Earlier on the morning of June 3, nine days after the death of Floyd and roughly a week into nationwide protests, a TransLand driver asked Walker what the company would do to protect drivers while they are out on the road. Walker told the driver to avoid those situations as much as possible.

“Do everything you can to get out of those situations,” Walker urged. “There is just no reason to go into areas that are unsafe.”

ATRI’s Brewster pointed to the information being released by state trucking associations to members via social media. Because of this communication, fleet managers have been able to communicate the latest road closures with their drivers, she pointed out.

“I think that is where you really see the value of association memberships. In times like this and since COVID-19 started, the American Trucking Associations and state trucking associations have put out detailed information,” Brewster noted. “This week I have seen a wealth of information about routes and other issues that drivers need to be aware of from the state associations.”

The Trucking Association of New York (TANY), for instance, sent out an alert to its members and posted safety recommendations and best practices on its social channels. In addition, Kendra Hems, president of TANY, told FleetOwner that the association has asked members to stay in touch regarding any issues they see or run into.

TANY has been sharing information it receives related to road closures, curfews, scheduled protests, etc., to its members. The association released the following suggestions to keep drivers safe:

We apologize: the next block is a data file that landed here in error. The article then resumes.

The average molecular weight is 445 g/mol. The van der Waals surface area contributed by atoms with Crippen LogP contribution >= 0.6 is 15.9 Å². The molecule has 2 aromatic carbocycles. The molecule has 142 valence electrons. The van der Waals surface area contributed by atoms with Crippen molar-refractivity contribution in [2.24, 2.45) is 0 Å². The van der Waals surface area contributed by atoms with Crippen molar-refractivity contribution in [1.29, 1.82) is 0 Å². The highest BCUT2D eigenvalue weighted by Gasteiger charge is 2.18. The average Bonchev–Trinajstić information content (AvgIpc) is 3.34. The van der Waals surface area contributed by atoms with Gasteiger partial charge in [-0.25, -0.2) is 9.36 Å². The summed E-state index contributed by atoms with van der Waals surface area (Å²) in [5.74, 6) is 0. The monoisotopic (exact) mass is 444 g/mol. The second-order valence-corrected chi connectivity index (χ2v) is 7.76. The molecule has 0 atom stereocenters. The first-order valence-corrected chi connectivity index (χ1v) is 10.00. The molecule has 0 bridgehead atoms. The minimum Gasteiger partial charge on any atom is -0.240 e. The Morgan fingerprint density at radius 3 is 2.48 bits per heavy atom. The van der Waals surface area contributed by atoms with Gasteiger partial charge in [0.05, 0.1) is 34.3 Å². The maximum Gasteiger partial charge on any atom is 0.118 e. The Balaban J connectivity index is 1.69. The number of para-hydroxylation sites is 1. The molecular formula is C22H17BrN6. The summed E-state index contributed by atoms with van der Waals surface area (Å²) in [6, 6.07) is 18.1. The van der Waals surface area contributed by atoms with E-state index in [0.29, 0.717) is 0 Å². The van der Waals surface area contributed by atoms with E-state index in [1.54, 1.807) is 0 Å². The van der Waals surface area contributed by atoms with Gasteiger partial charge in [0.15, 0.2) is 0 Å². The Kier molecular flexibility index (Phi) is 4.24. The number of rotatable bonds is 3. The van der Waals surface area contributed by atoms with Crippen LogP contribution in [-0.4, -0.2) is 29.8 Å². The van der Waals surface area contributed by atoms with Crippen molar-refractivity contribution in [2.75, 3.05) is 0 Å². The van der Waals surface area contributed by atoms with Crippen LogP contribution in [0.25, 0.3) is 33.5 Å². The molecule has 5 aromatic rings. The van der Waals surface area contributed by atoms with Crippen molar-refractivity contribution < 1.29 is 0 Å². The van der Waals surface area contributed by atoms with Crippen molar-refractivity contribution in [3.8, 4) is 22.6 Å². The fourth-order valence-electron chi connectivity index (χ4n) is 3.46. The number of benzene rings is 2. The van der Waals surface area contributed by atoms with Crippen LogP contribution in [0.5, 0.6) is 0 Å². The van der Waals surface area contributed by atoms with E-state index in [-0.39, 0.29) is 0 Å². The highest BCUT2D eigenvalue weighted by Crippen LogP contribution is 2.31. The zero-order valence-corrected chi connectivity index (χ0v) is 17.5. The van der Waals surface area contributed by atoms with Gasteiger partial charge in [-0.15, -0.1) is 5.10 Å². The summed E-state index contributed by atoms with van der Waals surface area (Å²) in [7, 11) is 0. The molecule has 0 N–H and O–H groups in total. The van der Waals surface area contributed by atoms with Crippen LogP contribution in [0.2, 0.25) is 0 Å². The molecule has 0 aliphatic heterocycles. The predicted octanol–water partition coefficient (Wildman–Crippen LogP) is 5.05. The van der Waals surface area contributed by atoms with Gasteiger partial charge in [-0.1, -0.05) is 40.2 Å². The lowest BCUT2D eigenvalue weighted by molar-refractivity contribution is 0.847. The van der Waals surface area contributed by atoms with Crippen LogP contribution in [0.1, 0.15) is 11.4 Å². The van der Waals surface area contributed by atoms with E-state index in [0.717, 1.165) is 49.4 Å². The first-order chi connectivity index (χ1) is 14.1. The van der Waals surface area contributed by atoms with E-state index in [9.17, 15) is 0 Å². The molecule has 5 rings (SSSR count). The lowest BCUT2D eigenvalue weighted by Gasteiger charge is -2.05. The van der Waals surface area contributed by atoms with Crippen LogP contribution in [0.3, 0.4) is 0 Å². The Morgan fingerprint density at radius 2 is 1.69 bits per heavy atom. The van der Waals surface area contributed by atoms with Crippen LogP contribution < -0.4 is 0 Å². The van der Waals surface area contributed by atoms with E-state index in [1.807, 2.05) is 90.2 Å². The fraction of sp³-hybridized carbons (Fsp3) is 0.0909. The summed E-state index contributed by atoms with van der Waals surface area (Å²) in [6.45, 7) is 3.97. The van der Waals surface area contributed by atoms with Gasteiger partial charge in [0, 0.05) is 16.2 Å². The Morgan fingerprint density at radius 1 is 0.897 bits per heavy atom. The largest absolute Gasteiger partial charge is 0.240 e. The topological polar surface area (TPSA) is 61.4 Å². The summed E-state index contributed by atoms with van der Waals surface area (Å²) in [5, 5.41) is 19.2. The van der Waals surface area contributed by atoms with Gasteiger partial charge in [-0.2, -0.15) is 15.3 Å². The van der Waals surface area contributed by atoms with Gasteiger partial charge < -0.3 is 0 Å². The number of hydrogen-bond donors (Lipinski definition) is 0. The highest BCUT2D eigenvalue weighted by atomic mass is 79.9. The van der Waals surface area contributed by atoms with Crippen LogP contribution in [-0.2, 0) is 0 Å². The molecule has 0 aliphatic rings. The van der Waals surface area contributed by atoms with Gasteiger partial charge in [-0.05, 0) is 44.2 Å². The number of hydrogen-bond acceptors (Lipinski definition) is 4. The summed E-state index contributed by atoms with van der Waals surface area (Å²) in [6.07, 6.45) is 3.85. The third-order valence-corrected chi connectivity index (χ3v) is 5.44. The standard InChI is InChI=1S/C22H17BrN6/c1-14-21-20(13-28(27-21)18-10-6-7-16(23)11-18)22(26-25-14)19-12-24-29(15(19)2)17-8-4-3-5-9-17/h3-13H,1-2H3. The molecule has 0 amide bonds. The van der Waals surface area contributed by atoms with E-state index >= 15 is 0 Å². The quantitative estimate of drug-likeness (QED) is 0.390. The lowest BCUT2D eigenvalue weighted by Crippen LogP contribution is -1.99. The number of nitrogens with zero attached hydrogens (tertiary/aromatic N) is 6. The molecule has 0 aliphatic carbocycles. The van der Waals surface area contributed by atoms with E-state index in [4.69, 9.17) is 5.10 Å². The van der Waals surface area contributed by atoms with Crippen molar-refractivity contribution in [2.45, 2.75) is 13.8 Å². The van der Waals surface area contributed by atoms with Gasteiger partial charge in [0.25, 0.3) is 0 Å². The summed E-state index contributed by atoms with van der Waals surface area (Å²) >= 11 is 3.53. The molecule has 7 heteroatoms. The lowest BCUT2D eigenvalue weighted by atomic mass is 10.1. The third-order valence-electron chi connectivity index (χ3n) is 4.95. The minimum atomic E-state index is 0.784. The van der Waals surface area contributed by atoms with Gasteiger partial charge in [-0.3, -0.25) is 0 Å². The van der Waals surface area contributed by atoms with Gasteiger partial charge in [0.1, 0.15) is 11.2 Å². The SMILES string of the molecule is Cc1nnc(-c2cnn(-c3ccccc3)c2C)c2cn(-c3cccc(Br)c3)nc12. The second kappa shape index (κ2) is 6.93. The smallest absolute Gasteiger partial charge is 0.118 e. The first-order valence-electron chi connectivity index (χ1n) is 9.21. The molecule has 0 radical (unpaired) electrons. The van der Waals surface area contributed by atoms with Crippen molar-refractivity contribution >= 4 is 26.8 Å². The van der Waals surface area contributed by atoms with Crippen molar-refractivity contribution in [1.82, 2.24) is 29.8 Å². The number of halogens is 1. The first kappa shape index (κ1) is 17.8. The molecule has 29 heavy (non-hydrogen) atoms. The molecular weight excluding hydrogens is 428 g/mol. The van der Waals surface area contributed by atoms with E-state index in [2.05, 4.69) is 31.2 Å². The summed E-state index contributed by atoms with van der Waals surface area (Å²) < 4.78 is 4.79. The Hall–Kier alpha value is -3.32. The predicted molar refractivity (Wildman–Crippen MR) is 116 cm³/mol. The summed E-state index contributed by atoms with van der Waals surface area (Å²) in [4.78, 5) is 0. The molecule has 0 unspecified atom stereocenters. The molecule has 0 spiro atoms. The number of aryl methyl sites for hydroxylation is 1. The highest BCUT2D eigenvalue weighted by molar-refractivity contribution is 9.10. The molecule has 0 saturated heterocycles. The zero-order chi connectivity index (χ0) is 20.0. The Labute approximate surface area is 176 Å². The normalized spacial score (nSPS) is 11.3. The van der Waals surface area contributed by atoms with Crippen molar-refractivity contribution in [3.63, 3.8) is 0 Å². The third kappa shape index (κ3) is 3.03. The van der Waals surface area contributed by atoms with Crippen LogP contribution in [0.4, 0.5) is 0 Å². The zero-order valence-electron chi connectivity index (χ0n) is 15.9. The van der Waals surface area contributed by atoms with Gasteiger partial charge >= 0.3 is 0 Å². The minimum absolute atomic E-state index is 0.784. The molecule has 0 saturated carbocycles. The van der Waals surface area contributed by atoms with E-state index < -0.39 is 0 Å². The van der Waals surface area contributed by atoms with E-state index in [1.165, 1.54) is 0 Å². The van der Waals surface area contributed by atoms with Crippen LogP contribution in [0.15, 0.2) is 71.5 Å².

• Plan for road closures.
  • Contact the delivery location to get the most current and timely conditions.
  • Plan ahead to park in a safe location outside the area and secure the truck.
  • Drivers should keep their company posted and updated as they travel.
  • Carriers should know where drivers are at all times.
  • What the driver is observing may be different than what a dispatcher is seeing on a computer screen. Communication is key.
  • Drivers and carriers should utilize all technology available to them.

“Other than that, the best we can do is encourage carriers to call ahead to their delivery/pick up locations to gauge the situation and determine if they feel it is safe to send their driver,” Hems explained, adding that in New York City, freight deliveries are still allowed during curfew hours, but many companies are not sending their drivers in.

“We’ve heard that drivers are hesitant to go into the city at night,” she said. “To some degree, they have more concerns going into the city now than they did during the height of COVID-19.” 

About the Author

Cristina Commendatore

Cristina Commendatore was previously the Editor-in-chief of FleetOwner magazine. She reported on the transportation industry since 2015, covering topics such as business operational challenges, driver and technician shortages, truck safety, and new vehicle technologies. She holds a master’s degree in journalism from Quinnipiac University in Hamden, Connecticut.